Archive: June, 2011
As you know, I've rarely said much about Glenn Beck the last couple of years* but I felt I should note the passing of his show on the Fox News Channel, which ended its meteoric rise and fall earlier tonight. After writing a book that dealt extensively with Beck's role in the rise of the Tea Party movement, I should have something momentous to say, but I don't. I already euologized Beck in this piece, after all.
I would remind you that even though Beck's political influence was, in my opinion, significant, that was all just a by-product of what it was really all about...
I was kind of tied-up with outside-the-office matters last night and this morning, but to the extent that I was thinking about politics, I was brooding about the dilemma that President Obama finds himself in. It's been pretty rare for me to feel too much sympathy for the 44th president recently; it's felt like there are basically two kinds of Obama policies: Bad ones (staying in Afghanistan, state secrets and state spying, transparency in government, and more) and decent ones (ending unfair tax breaks for the wealthy and their corporate jets) that he doesn't push forcefully enough.
Well. Obama did get more forceful at his news conference yesterday. He made the case for eliminating tax breaks for millionaires, hedge fund managers, corporate jet owners and oil companies, and he made it as well as he could. But then you realize, at the end of the day, what difference will it make what Obama's tone is (other than it's more emotionally satisfying when his posture is more aggressive)? When he's weak or conciliatory, a majority of House Republicans and a filibuster-proof minority in the Senate will oppose ending any tax break, no matter how reasonable or politically popular. And when the president speaks forcefully and goes over the head of Congress to the American people...the outcome is still going to be exactly the same.
Further proof that -- gay marriage aside -- Andrew Cuomo is no liberal.
If it weren't for Pennsylvania's lax campaign finance laws, allowing for unlimited donations, and an Oklahoma tycoon's bottomless checkbook, Tom Corbett never would have been elected attorney general in 2004, which means he would not have become governor in 2010. Instead, Corbett is now determined to make Pennsylvania "the Texas of the natural gas boom," and that Oklahoma guy's company, Chesapeake Energy, has the most wells in the state. Coincidence?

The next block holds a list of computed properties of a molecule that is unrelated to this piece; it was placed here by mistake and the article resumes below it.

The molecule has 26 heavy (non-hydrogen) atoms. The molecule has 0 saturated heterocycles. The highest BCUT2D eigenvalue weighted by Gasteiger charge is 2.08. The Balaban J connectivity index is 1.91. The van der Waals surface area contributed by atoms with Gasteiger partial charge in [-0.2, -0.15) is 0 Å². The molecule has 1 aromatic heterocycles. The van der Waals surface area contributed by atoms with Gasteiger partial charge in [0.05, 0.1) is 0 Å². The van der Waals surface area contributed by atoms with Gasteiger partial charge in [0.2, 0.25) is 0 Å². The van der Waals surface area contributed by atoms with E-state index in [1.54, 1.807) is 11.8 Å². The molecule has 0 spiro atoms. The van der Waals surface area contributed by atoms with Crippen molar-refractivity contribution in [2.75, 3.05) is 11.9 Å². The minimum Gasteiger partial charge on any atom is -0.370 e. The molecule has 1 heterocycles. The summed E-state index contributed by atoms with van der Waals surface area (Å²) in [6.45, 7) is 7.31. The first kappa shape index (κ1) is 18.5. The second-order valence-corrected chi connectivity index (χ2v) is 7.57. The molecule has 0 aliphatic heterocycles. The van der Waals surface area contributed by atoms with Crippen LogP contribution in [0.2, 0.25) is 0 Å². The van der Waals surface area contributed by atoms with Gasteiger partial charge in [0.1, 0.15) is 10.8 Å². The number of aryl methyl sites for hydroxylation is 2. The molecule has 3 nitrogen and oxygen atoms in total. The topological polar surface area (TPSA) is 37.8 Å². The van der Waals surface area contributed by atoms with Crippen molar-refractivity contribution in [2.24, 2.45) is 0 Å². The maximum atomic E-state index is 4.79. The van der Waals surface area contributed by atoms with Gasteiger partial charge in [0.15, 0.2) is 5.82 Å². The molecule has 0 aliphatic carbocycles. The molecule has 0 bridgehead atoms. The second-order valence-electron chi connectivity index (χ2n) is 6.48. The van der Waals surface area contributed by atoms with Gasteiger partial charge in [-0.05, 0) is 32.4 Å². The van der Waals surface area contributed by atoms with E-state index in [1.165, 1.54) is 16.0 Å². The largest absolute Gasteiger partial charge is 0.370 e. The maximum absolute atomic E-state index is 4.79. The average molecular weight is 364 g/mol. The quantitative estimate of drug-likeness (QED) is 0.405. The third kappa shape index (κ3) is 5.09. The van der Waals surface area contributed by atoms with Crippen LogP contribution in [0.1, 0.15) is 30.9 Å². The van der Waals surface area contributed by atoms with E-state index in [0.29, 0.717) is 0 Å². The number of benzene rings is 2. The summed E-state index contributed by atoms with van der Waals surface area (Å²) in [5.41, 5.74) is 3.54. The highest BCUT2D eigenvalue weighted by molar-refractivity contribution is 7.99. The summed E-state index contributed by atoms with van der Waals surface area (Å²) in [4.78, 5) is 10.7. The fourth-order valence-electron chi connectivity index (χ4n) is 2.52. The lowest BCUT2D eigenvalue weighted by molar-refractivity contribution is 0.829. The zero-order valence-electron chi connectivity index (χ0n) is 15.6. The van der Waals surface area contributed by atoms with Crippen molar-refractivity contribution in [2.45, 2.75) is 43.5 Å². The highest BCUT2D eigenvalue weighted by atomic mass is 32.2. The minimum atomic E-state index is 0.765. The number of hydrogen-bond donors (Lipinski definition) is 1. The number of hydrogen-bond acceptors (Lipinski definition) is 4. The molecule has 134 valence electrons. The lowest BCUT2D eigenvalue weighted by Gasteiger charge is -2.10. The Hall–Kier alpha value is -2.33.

Tomorrow's news today:
In the reality-based world, there’s not much confusion about how Gov. Corbett spent most of his time between the end of a fill-in gig as Pennsylvania attorney general in 1997 and his 2004 run for that job.
Sometimes people -- and when I say people, of course what I really mean is Matt Drudge -- can get over the top about youth violence, especially when there's a racial spin, taking a string of less-than-remarkable episodes that don't have a lot to do wiith each other and making it look like "Days of Rage II.' Indeed, my friends over at Media Matters took Drudge to task today for once again stringing together headlines about racially changed youth incidents, but this one time I have to note that...
a) These incidents -- while perhaps overhyped by Drudge in his usual fashion -- are still all too real.
b) and they're alarming, especially the ones I know the most about, here in Philadelphia. In fact, what I find truly appalling is that a horde of young people assaulting random, innocent people on Spring Garden Street probably wouldn't have even made the news had it not been the case that a current and a former Daily News staffer -- the latter broke her leg in the melee -- were caught up in it. You have to wonder -- how many other incidents like this are taking place that the police aren't bothering to tell us about?